March 17, 1980 — At National Association of Educational Broadcasters, James Fellows hires Steve Behrens to launch Current as a journalistic service, replacing NAEB’s association house organ Public Telecommunications Letter. Behrens insists on a publication name with no six-syllable words.

February 1981 — Brooke Gladstone, later to become co-host of WNYC’s national show On the Media, arrives as assistant editor in time to cover the NPR fiscal crisis.

Sept. 28, 1981 — NAEB, beset with financial imbalance, publishes its last edition of Current. The association dissolves by vote of its members Nov. 3, 1981.

March 31, 1982 — With help from an informal Current Publishing Committee of stations, Current resumes publication under the umbrella of WNET, though its office remains in Washington.

January 1983 — The newspaper begins serializing “Snookered 50 Years Ago,” Eugene E. Leach’s history of a crucial political battle between commercial and educational radio in the 1930s.

Brooke Gladstone

January 1984— Elizabeth T. Robinson is promoted to editor when Behrens takes a magazine job in New York. (Behrens returns seven years later.)

September 1984— Joy Mastroberardino is promoted to succeed Elizabeth Robinson as editor.

February 1986 — J.J. Yore, later to become executive producer of public radio’s Marketplace, is promoted to editor after joining staff as associate editor in August 1985.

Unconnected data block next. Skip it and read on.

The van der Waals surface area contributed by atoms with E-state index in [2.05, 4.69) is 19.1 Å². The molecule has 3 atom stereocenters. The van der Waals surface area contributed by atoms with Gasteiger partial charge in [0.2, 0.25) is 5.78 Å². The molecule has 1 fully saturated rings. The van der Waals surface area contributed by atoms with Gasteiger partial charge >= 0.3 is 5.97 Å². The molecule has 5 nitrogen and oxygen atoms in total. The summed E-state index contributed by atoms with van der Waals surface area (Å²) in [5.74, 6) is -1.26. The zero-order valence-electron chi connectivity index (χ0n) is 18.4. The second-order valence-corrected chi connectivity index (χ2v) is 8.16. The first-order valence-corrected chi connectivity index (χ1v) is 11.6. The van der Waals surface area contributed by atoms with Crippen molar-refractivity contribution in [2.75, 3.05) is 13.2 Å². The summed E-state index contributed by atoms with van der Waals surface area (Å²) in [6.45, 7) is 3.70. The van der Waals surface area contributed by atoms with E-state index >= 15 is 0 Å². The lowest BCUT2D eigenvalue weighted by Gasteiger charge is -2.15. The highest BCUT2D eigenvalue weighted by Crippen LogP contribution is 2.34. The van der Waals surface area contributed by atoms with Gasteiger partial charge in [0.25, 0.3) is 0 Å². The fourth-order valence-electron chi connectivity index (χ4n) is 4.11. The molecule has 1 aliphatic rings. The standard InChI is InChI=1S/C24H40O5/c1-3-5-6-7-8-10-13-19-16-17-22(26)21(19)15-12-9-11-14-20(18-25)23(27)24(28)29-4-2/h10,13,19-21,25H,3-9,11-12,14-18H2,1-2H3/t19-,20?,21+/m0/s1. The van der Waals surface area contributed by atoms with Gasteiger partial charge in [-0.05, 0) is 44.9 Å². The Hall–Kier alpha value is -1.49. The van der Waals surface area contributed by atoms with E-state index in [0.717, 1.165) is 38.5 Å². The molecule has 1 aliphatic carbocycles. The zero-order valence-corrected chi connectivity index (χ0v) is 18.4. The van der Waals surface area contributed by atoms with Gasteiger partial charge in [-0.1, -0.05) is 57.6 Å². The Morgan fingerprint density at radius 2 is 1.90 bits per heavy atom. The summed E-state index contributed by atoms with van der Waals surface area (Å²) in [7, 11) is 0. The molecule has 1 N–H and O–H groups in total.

July 1986Current gets a bold redesign by freelance art director Mark Jenkins.

September 1986Currentmoves its office from overheated basement on 16th Street to an apartment above a purple store that sells antique doorknobs (pictured at right) on 18th Street, N.W., in D.C.’s Adams-Morgan neighborhood.

March 1987The History of Public Broadcasting, by John Witherspoon and Roselle Kovitz, begins serialization. Later in the year, Current publishes the history in paperback.

January 1987 — David Giovannoni begins regular radio audience column; George Hall begins technology column. David and Judith LeRoy begin a TV audience column a year later. Skip Pizzi and Steven Vedro technology columns are added in 1993 — all subsidized by CPB.

July 1987 — Fellows and Yore develop a Group Subscription Plan to expand circulation, expanding its value to the field and helping it develop advertising revenues, which became its major source of revenue growth. The plan offered lower per-copy prices to stations but required that they buy certain numbers of subscriptions in proportion to staff size. The unusual subscription plan was widely accepted until after 2000 because it resembled the cost-sharing that underlies PBS, NPR and other cooperative services.

December 1987Current hires its first display ad salesperson, Harold Crabill; display ad sales begin growing. In fiscal 1989, Crabill doubles ad revenues and pulls Current out of the red.

March 1988 — Former Current Business Manager Val Taylor begins comic strip, “As Current Flows,” starring pubcaster fatale Muriel Aerial.

November 1988 — Richard Barbieri, who served as associate editor between March 1986 and July 1987, begins two years as editor, succeeding Yore. (Yore moves to Marketplace and after a while becomes its executive producer. Barbieri later edits Legal Times, the leading lawyers’ newspaper in Washington, D.C.)

December 1989Current features Christopher Whittle, the businessman who sold ads on the classroom TV service Channel One, at the top of the paper’s year-end “15 Who Made a Difference” profiles, and PBS temporarily drops its subscription in protest